After using the same box design for eleven years, Topps finally changed things up in 1992 (which was also the year that Topps did away with the wax wrapper). Here is the design they came up with:
You can see that the colored box is gone, replaced with a white box. There were still 132 cards in the set, though 25 of the players were from Team USA, since this was an Olympic year and baseball's first as an official Olympic sport.
The 1993 box is similar to the '92 box, but not a duplicate like the '82-'91 boxes. This was the last year of the 132 card traded set, and again, Topps included the Team USA players.
The 1994 set had a couple changes. First, you can see that the box is completely re-designed. It is longer, and the cards were placed in three stacks. The new shape didn't fit at all with the others, so I made myself a box that would work better....
....and I used the old colored boxes design for the labels. The size of the set grew by eight, as a "Traded Finest" insert set was included. The cards would have been released at the time that the players went on strike. I wonder if Topps anticipated that and printed fewer sets, anticipating a lack of fan interest.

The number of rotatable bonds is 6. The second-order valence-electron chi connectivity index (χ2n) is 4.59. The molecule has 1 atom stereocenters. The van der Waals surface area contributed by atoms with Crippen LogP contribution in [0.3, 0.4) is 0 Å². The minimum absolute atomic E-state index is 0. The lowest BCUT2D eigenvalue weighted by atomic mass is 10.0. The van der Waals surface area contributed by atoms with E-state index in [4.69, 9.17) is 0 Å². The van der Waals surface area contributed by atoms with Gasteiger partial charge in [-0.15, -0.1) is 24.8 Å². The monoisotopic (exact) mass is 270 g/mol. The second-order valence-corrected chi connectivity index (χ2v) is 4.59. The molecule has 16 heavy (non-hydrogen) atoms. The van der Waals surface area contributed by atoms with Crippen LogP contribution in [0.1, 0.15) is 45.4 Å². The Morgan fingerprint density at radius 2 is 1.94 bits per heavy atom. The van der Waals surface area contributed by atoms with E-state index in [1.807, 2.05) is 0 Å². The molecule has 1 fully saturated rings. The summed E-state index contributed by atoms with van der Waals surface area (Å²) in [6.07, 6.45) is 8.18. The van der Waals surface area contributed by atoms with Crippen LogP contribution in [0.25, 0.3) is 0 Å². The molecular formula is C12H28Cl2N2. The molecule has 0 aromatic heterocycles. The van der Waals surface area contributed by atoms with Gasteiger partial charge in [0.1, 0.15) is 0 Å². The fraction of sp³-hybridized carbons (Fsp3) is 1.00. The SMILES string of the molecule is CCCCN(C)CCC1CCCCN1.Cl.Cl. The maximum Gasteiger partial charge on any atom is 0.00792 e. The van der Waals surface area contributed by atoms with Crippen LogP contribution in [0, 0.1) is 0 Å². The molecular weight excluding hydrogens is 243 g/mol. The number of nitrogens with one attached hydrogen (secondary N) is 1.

The 1995 set had more changes. First, the set grew in size again, this time to 165 cards. In an even bigger change, Topps sold the cards in foil packs instead of as a factory boxed set. That means that I had to make a box for this year....
....and again, I used the old colored box design. This would also be the last time Topps put out a traded set until 1999. I wonder why they ditched it for three years? Lack of sales? Lack of interest? Both?
Now it's time to take a look at a Cub from each set:
1992 - 6 Cubs....Sammy's first Topps card as a Cub
1993 - 2 Cubs....Randy Myers, who saved an NL record 53 for the '93 Cubs
1994 - 4 Cubs....including this tribute to Ryne Sandberg, who retired during the '94 season.
1995 - 4 Cubs....Jaime Navarro had a decent year for the '95 Cubs, going 14-6.